I thought I’d start off the year by sharing a little personal project around the house that I’ve recently completed as it fits in perfectly with our ideals, which is saving items from the 20th Century and giving them another lease on life!
You see, we’ve got a small drop off just outside our back veranda, and with a new little woofer on the way I was after a small bit of fencing to stop him getting into bad habits of jumping/falling off the edge.
So one day whilst browsing a scrap metal/recycle yard I came across this great little section of 1960’s fencing (love this design!). As soon as I saw it I knew I had the perfect spot for it so after exchanging a $10 note home it came to get measured up.
After a few small modifications (few brackets added to mount in its new position) the tedious task of removing the old paint, cleaning, then undercoating was here. After a few enjoyable hours it was now ready to be positioned and fixed into place.
Once mounted, I then completed the job by applying 2 coats of an exterior paint (woodland grey) to match our window frames. Although the colours slightly differ to 50 years ago they still work extremely well with it’s design (let’s be honest – any colour would look good on it!)
So there you have it folks, a great piece of 1960’s design fencing, a $10 note, some elbow grease and paint makes for a job well done whilst adhering to our status quo.
With the bedside sanded and ready for the finish to be applied I wasted no time in applying some Cabots Danish Oil. I decided to go with the Danish Oil as from previous experiences I like the protection/slight hardness it gives and it’s neutral colour which really lets the blonde QLD maple grain shine through.
4 thin coats were applied using a cotton cloth, with each coat being lightly sanded with some 800 grit wet and dry sandpaper before the next was applied.
The results were pretty great! Lovely tones however with a varying contrast due to the timbers used, which leads me to think that the original orange/?/stain/shellac applied was probably more so to ensure that all pieces were uniform in their colouring due to the varying timbers used………Give me the au naturel look any day!
At the end of my last update I had removed the base/legs and was continuing to prepare the bedside for it’s new finish.
With the bedside now in pieces I could get stuck into some fine veneer repairs along with the final preparation of the timber surfaces before reassembly. As mentioned previously due to the thin nature of the veneer, patience is a must when sanding, 240 grit to start, 320 grit to finish.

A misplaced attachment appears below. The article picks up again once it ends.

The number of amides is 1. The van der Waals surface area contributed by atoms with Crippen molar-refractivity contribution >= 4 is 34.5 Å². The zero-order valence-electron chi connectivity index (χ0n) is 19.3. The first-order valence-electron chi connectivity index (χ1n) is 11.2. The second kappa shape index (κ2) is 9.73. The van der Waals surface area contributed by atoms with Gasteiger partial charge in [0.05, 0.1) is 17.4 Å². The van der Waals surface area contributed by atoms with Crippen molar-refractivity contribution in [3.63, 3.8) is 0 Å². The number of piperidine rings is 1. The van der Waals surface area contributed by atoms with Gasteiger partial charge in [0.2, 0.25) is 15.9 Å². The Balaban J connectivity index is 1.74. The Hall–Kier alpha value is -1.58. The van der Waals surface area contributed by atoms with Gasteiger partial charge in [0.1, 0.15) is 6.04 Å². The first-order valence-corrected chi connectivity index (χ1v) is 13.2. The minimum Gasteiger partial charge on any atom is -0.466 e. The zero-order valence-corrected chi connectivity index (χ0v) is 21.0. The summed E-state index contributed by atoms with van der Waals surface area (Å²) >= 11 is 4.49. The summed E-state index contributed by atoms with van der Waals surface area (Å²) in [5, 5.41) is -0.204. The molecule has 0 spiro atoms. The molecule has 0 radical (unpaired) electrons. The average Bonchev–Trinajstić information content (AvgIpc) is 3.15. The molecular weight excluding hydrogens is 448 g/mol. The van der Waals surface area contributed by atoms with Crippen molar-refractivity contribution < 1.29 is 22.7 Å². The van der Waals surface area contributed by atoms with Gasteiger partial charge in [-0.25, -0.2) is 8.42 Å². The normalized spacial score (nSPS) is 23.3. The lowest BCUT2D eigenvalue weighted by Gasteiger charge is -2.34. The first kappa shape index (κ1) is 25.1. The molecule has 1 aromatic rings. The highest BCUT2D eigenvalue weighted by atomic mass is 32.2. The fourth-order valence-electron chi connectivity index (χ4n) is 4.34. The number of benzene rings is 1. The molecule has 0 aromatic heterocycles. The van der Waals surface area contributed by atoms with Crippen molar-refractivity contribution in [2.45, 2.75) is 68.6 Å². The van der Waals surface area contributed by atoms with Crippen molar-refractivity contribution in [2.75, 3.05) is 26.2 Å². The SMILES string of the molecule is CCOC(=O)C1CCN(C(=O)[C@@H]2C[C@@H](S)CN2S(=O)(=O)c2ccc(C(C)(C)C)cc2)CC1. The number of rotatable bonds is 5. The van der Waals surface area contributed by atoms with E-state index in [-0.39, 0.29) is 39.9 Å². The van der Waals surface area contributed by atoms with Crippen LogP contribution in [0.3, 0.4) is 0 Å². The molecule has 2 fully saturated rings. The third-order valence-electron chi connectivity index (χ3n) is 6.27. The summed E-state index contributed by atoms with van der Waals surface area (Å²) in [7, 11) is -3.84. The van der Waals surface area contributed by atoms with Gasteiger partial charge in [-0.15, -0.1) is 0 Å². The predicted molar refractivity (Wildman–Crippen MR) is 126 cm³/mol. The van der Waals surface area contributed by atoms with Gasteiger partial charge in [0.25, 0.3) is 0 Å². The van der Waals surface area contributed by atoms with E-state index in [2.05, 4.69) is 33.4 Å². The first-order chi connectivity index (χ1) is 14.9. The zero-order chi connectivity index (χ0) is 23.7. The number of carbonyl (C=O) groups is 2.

Reassembly was pretty straight forward, fresh wood glue, and with the existing screws and holes all lining up it went back together like a jigsaw puzzle, just lucky I numbered each piece!
Once the glue had dried, a very light final sand with some 400 grit wet and dry was carried out in preparation for the Danish Oil to be applied.
I’ve been sitting on this Summertone bedside for a little while in the hope of finding its matching partner. Unfortunately I haven’t been so lucky as of yet, however in preparation for a larger restoration job I’ve decided to trial a few different techniques and finishes on it.
Wanting to get away from that orange tinge I’ll be removing the original shellac finish and tint and going with a neutral finish to show off that wonderful golden QLD maple veneer. Seeing as though I’ve only got 1mm or less in thickness to work with I’ll be using a cabinet scraper and metho/steel wool to keep the sanding to a minimum.
Already you can see the huge difference between the natural colour of the stripped back drawer front and the original finish to the body of the bedside. To make things easier, I’ve removed the legs and base supports and as these are solid timber the electric sander should make light work of them.
Hoping to get through the restoration within a week or two so be sure to check back and see how things progress!
After a little too long between posts, I’ve returned to share a nice little save from a local recycle centre over the weekend. The acute angled legs instantly caught my attention, and after a brief inspection (more so to see if their missing pal # 4 was floating about somewhere else – but to no avail!) I loaded them up and away I went.
They definitely look familiar, and I’m sure I’ve spotted them somewhere online (either for sale or in an old furniture catalogue) however at this moment they remain unidentified.
From the images you can probably see that added support from the front to back legs on either side that looks out of place. It’s definitely a later addition, and after a quick hit with the heat gun to remove those multiple layers of paint you can see the difference in timbers used. The angled leg (and rest of the chair) is a beautiful Queensland maple, whilst the support appears to be a pine, possibly Kauri looking at the grain. It’ll be removed in due time when tackling a full blown restoration on all 3. Not for the faint hearted, and definitely lots of work, but the finished product will be worth it.